If you like blogging...which you must if you are reading will think this book is blogarific. After each chapter, there is a blog entry. The book is written in first person and contains some hilarious blog antics.

Imagine that you are an anonymous blogger, one who uses a silly name instead of your own, then imagine blogging about your work. Now imagine blogging about your cubicle mate of the opposite sex and calling him by an anonymous name.

I know some who have done just that.

But now imagine that your cubicle mate has discovered your blog and begins to read it out loud to you. EVERY MORNING.

The Cubicle Next Door is set in a civilian's view of working on a military post. That in itself is funny enough...then add that the main character is a tree hugging, anti-SUV lover, with a thing for Bollywood movies. (Her favorite it Bride & Prejudice.) Suddenly this civilian hippie is thrown into a cubicle next to an Air Force Pilot/Teacher who SUV. Can't you feel the love?

Also, The Cubicle Next Door has some wonderful moments of self discovery.

A delightful is an excerpt for you:The Cubicle Next Doorby Siri L. Mitchell Released Aug 06Excerpt from Chapter 1:
“So what do you think, Jackie?”
What do I think? Funny Joe should ask me that. He’s just finished reading my blog. He’s just quoted me to myself. Or is it myself to me? Do I sound surreal, as if I’m living in parallel universes?
I am!
The blog—my blog—is all about Joe. And other topics that make me want to scream. But the clever thing is, I’m anonymous.
When I’m blogging, I’m Jackie, Joe’s cubicle-mate when I’m not. And that’s the problem. Joe is asking Jackie (me) what I think about the Mystery Blogger (also me). And since I don’t want Joe to know the blog is all about me and what I think of him, I can’t tell him what I think about me.
My brain is starting to short circuit. So if I can’t tell him what I think about me, I certainly can’t tell him what I think about him, so I’m going to have to pretend not to be me. Not me myself and not me The Cubicle Next Door Blogger—TCND to my fans.
I have fans!
If I were clever I’d say something like, “Look!” and point behind him and then duck out of the room when he turned around to look.
But there’s so much computer equipment stacked around my desk and so many cables snaking around the floor that I’d break my neck if I tried to run away. So that option is out.
I could try pretending I didn’t hear him.
“SUVs. So what do you think about them?”
But then we’d basically end up back where we started.
So how did I get myself into this mess?
It was all Joe’s fault.

Tuesday, November 07, 2006

Happy 2nd Tuesday

It's election day. This means two things: 1. You will get no more recorded phone messages from candidates who don't even have the decency to use a human being. 2. The U.S. may be a very different place, politically, by this time tomorrow.

I normally try to avoid the subject of politics on my blog because I try to keep it light and focus on writing and my faith. Yes, my faith plays a huge role in the way I vote, as it should, but I don't expect to convert many Democrats on a blog that attracts about 10 people a day, mostly conservatives. Even the Dems I talk to sound very conservative when we drill down to core issues and values. They want the same things I do: security, a chance to prosper, low taxes, and a place where my kids can grow up without being exposed to the more unsavory elements of our culture (see my entry on Las Vegas).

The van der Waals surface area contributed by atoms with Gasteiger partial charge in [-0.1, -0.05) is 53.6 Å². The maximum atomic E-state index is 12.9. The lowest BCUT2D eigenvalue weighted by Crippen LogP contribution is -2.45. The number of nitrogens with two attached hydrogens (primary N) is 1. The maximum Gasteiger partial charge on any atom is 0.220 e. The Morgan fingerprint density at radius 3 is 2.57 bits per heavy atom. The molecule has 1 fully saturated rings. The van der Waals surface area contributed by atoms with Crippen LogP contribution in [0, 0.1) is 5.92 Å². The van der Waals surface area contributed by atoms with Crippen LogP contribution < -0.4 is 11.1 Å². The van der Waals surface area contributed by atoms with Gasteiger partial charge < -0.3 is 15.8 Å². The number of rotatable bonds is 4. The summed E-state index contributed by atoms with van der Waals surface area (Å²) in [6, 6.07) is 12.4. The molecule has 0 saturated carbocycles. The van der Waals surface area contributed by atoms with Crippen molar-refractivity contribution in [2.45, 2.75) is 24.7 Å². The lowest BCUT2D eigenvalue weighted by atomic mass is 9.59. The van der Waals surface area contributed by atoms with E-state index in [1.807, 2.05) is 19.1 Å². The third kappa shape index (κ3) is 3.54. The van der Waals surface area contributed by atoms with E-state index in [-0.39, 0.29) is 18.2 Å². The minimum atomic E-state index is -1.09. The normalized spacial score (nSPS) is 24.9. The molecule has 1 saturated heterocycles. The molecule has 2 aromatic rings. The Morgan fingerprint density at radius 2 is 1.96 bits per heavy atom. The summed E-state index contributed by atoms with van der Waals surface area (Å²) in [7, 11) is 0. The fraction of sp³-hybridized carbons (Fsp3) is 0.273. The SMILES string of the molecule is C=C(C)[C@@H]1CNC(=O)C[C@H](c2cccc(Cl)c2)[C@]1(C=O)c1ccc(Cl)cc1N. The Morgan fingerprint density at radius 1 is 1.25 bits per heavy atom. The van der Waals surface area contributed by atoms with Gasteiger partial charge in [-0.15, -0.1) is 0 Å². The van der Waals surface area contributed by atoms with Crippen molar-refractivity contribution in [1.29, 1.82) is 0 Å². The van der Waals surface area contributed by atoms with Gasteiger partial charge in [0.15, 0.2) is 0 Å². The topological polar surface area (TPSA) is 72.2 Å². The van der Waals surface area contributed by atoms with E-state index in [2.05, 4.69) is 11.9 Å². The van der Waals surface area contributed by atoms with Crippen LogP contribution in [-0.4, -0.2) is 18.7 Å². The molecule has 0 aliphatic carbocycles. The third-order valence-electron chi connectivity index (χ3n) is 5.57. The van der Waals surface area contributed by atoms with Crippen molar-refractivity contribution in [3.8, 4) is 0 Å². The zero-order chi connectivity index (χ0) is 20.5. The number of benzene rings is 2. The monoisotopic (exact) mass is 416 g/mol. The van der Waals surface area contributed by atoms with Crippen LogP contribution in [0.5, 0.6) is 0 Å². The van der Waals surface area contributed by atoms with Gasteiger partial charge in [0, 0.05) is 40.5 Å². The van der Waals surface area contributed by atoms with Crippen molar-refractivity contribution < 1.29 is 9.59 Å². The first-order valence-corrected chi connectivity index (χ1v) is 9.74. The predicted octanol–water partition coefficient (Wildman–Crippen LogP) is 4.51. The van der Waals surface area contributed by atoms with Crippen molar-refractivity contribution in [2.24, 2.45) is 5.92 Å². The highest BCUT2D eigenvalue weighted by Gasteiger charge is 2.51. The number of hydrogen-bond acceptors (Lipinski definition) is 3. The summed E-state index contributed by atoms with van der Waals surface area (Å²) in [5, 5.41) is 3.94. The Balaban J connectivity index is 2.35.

So what separates us? Well, it's the way we get to our desires. Without getting into details, most Republicans, including myself, feel the government should stay out of the free market (thus keeping it "free") and allow businesses as much freedom as possible to prosper. When they prosper, jobs are created, everyone is happy. Well, not everyone. There will always be those who don't like "unfair" profits to corporations. Here's the thing: the only way to stop that is to have the government intervene. Then you no longer have a free market economy. You have socialism.

Okay, economics aside. The other reason I cannot vote Democrat is their ridiculous alignment with the pro-abortion community. It's the only issue that is literally life and death. I'll choose life, thank you. And, oh, by the way, abortion is a huge business in America. We're talking billions. Now I will start complaining about unfair profits.

Yes, I know all Dems aren't pro-abortion socialists. There are conservatives among them. And I also know that it's not safe to equate the GOP with conservatism any more. I do wish we could expand from the two party system and not feel like we're flushing our votes.

In the meantime, I'll continue to follow God's law as close as possible in the way I live and vote. Jesus commanded us to "Render unto Caesar what is Caesar's." He never said we'd like the Caesar we have. But He did tell us to love our God with all our heart, mind, and strength. That I can handle. There is no gray area with God.

Saturday, November 04, 2006

Surviving Las Vegas

I'm home! Thirty-degrees never looked so good! I have plenty to say, including several top ten lists, but for now I need to wash Sin City off my grubby hide and get re-acquainted with my time zone (not to mention my wife).

I must say, though--YIKES!

Is this how far we've fallen? I feel like I've spent a week on the world's biggest porno set.

Oh, well. More to come later.